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How @freeze_magazine Brings Art Criticism to Our IG Scroll
Because memes have become a major part of our digital and visual diet
Art Expert 21 Aug 2021

A punchy new form of art criticism in relatable meme-format


A picture is worth 1000 words, and a meme is worth even more (because it’s got text). A meme is probably worth 1007 words. They’re everywhere online; from a subculture creation to being made by the world’s biggest brands to help make them seem more relatable – memes have become a part of our digital and visual diet.

@freeze_magazine – a tongue-in-cheek reference to the Frieze empire of magazines and fairs – is a must-follow for anyone working in the art world. Whether it be poking fun at the curator-artist relationship, mocking International Art English, or highlighting serious misdoings in the industry – Freeze’s memes hit the mark every time. With nearly 85k Instagram followers they’re showing us that memes are more than just a quick laugh to be had online, and have opened their first IRL exhibition of memes in Berlin.

We spoke to Cem, the brains behind Freeze Magazine, about how it all began, ‘The Party’ in Berlin, and memes as “digital folklore”.

Introduce yourself and Freeze Magazine – how would you sum up what it is you do?

My name is Cem but people usually recognise my as @freeze_magazine on Instagram. I started the account back in September 2019 as place to just play with memes and share them with friends. My “work” primarily involves making memes and sharing them daily on Instagram and collaborate with artists, researchers and organisations on memes as much as possible.

As the account started growing, I have initiated new projects with collaborators as well. For instance, we just released a zine titled “The Meme Kit” in collaboration with Meme Studies Research Network, Mira Calix, Naomi Falk and İdil Galip. Past projects include co-curating Curated Playlists in collaboration with Andy Marsh, a series of guest curated playlists based on their album covers and Freeze Dating, a dating service based on your taste in memes.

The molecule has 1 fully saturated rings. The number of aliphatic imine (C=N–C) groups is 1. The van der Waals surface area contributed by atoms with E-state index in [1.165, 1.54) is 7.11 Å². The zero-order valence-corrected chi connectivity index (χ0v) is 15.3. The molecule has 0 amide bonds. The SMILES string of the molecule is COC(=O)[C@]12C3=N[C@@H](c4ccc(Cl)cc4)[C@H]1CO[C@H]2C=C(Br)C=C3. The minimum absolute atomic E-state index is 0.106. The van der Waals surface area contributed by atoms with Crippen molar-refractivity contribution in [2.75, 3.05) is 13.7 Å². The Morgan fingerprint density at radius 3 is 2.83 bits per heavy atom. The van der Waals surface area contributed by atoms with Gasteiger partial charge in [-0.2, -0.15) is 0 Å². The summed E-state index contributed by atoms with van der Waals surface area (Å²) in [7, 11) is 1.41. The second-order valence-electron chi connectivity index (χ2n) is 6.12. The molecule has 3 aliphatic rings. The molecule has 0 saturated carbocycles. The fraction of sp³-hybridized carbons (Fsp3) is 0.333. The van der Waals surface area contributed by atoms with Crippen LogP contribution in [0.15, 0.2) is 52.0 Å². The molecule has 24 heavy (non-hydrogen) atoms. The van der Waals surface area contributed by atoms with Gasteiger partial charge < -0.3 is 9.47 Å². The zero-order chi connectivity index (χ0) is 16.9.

Most recently, I opened an exhibition titled “The Party” in Berlin at Weserhalle which deconstructs the Wojak character and explores my experiences in the past two years through a semi-fictional narrative.

What’s your process for making a meme? 

This process probably varies from person to person. For me, there are three ways to make a meme. I follow art news and make a list of things that could be turned into a meme. Then when I have time, I scroll through meme templates and see what fits. Sometimes I see a meme and make a new version of it on the spot. Or when it’s a collaboration, we stick our heads together and exchange thoughts and images until we come up with something.

Why should we be taking memes more seriously? What should we be taking note of? 

Memes are now (or always were -in different forms) a part of our daily life and culture. Some scholars describe memes as digital folklore. As we are evolving into a more digital-first society, they deserve to be looked into more closely and critically. A better understanding of meme culture would also make us more digital literate.

Tell us about The Party and the mission behind it?

It was an artistic and curatorial challenge to imagine (internet) memes in a physical setting. Past examples I have seen generally reduced memes to physical prints or paintings and this was a route I didn’t want to take. Instead, I thought it would be interesting to build a meme in life size and explore how we can interact with it. 
 

How have people reacted to seeing these memes IRL?

We installed the exhibition in a way that it is best experienced from the street. So the exhibition is open 24/7. It was motivating to hear people’s thoughts during the opening and see how passers by react to it. The fact that the exhibition was based on memes and art historical references meant that every generation from Gen Z to baby boomers saw something different in it. I also really enjoyed seeing how the images from the exhibition fed back into the internet and started circulating on shitposting accounts.

What’s next for Freeze Magazine and yourself? 

We are planning sequels to past projects as well as working on new projects such as a children’s book and maybe an institutional exhibition? Who knows? These past few weeks and the opening of “The Party” was definitely a turning point. I appreciate all these opportunities that were possible thanks to @freeze_magazine and I would like to make more ambitious projects while respecting the ethos of memes.

Author: Verity Babbs

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